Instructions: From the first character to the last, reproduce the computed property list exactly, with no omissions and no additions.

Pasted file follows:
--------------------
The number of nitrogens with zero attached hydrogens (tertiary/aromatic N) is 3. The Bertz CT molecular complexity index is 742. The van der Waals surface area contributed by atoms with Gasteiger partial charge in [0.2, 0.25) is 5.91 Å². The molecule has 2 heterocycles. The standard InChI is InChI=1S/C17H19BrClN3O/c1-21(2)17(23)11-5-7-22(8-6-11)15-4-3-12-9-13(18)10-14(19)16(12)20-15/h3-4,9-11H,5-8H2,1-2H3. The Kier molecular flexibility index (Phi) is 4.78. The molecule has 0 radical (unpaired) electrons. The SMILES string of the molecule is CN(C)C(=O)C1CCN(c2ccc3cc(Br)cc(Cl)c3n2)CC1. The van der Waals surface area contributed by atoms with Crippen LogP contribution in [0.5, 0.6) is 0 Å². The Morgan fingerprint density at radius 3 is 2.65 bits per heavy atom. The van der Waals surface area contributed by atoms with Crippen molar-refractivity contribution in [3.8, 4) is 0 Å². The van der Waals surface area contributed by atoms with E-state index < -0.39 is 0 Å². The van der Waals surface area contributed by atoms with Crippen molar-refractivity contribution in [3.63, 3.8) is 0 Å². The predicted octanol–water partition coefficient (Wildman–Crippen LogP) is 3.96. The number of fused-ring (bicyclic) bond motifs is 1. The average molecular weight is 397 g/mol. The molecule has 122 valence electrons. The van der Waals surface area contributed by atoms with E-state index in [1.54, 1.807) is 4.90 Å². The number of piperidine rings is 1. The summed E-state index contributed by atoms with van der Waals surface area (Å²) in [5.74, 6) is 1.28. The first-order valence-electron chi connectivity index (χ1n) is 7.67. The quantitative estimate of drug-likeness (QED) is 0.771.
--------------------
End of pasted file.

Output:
The number of nitrogens with zero attached hydrogens (tertiary/aromatic N) is 3. The Bertz CT molecular complexity index is 742. The van der Waals surface area contributed by atoms with Gasteiger partial charge in [0.2, 0.25) is 5.91 Å². The molecule has 2 heterocycles. The standard InChI is InChI=1S/C17H19BrClN3O/c1-21(2)17(23)11-5-7-22(8-6-11)15-4-3-12-9-13(18)10-14(19)16(12)20-15/h3-4,9-11H,5-8H2,1-2H3. The Kier molecular flexibility index (Phi) is 4.78. The molecule has 0 radical (unpaired) electrons. The SMILES string of the molecule is CN(C)C(=O)C1CCN(c2ccc3cc(Br)cc(Cl)c3n2)CC1. The van der Waals surface area contributed by atoms with Crippen LogP contribution in [0.5, 0.6) is 0 Å². The Morgan fingerprint density at radius 3 is 2.65 bits per heavy atom. The van der Waals surface area contributed by atoms with Crippen molar-refractivity contribution in [3.8, 4) is 0 Å². The van der Waals surface area contributed by atoms with E-state index < -0.39 is 0 Å². The van der Waals surface area contributed by atoms with Crippen molar-refractivity contribution in [3.63, 3.8) is 0 Å². The predicted octanol–water partition coefficient (Wildman–Crippen LogP) is 3.96. The number of fused-ring (bicyclic) bond motifs is 1. The average molecular weight is 397 g/mol. The molecule has 122 valence electrons. The van der Waals surface area contributed by atoms with E-state index in [1.54, 1.807) is 4.90 Å². The number of piperidine rings is 1. The summed E-state index contributed by atoms with van der Waals surface area (Å²) in [5.74, 6) is 1.28. The first-order valence-electron chi connectivity index (χ1n) is 7.67. The quantitative estimate of drug-likeness (QED) is 0.771.